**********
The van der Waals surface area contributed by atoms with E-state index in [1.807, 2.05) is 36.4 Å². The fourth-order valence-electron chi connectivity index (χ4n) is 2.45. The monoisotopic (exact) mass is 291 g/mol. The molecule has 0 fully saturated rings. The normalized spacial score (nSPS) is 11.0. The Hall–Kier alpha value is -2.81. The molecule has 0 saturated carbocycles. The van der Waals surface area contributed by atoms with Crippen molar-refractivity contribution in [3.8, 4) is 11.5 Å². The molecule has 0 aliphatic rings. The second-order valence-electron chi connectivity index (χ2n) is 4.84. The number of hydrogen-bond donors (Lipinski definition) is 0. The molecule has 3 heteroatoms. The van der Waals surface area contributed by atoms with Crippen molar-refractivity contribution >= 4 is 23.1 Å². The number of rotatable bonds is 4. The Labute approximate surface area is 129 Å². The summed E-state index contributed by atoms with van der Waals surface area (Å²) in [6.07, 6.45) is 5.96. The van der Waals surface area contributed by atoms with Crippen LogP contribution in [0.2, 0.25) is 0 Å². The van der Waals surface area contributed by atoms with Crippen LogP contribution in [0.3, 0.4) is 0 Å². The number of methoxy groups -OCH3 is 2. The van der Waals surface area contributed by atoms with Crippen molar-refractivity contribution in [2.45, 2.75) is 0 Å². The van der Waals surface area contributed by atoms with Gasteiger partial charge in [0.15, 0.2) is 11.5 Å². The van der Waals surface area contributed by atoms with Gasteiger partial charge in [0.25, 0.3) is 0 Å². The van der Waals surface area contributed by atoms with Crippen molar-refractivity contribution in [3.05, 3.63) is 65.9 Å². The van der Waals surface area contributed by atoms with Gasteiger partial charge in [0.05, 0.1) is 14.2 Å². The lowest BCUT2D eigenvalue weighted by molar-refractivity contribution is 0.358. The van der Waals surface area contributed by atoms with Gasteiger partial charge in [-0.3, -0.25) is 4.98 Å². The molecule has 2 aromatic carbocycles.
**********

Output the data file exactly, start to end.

The van der Waals surface area contributed by atoms with E-state index in [1.807, 2.05) is 36.4 Å². The fourth-order valence-electron chi connectivity index (χ4n) is 2.45. The monoisotopic (exact) mass is 291 g/mol. The molecule has 0 fully saturated rings. The normalized spacial score (nSPS) is 11.0. The Hall–Kier alpha value is -2.81. The molecule has 0 saturated carbocycles. The van der Waals surface area contributed by atoms with Crippen molar-refractivity contribution in [3.8, 4) is 11.5 Å². The molecule has 0 aliphatic rings. The second-order valence-electron chi connectivity index (χ2n) is 4.84. The number of hydrogen-bond donors (Lipinski definition) is 0. The molecule has 3 heteroatoms. The van der Waals surface area contributed by atoms with Crippen molar-refractivity contribution >= 4 is 23.1 Å². The number of rotatable bonds is 4. The Labute approximate surface area is 129 Å². The summed E-state index contributed by atoms with van der Waals surface area (Å²) in [6.07, 6.45) is 5.96. The van der Waals surface area contributed by atoms with Crippen LogP contribution in [0.2, 0.25) is 0 Å². The van der Waals surface area contributed by atoms with Crippen LogP contribution in [0.3, 0.4) is 0 Å². The number of methoxy groups -OCH3 is 2. The van der Waals surface area contributed by atoms with Crippen molar-refractivity contribution in [2.45, 2.75) is 0 Å². The van der Waals surface area contributed by atoms with Gasteiger partial charge in [0.15, 0.2) is 11.5 Å². The van der Waals surface area contributed by atoms with Gasteiger partial charge in [0.25, 0.3) is 0 Å². The van der Waals surface area contributed by atoms with Crippen molar-refractivity contribution in [3.05, 3.63) is 65.9 Å². The van der Waals surface area contributed by atoms with Gasteiger partial charge in [0.05, 0.1) is 14.2 Å². The lowest BCUT2D eigenvalue weighted by molar-refractivity contribution is 0.358. The van der Waals surface area contributed by atoms with Gasteiger partial charge in [-0.3, -0.25) is 4.98 Å². The molecule has 2 aromatic carbocycles.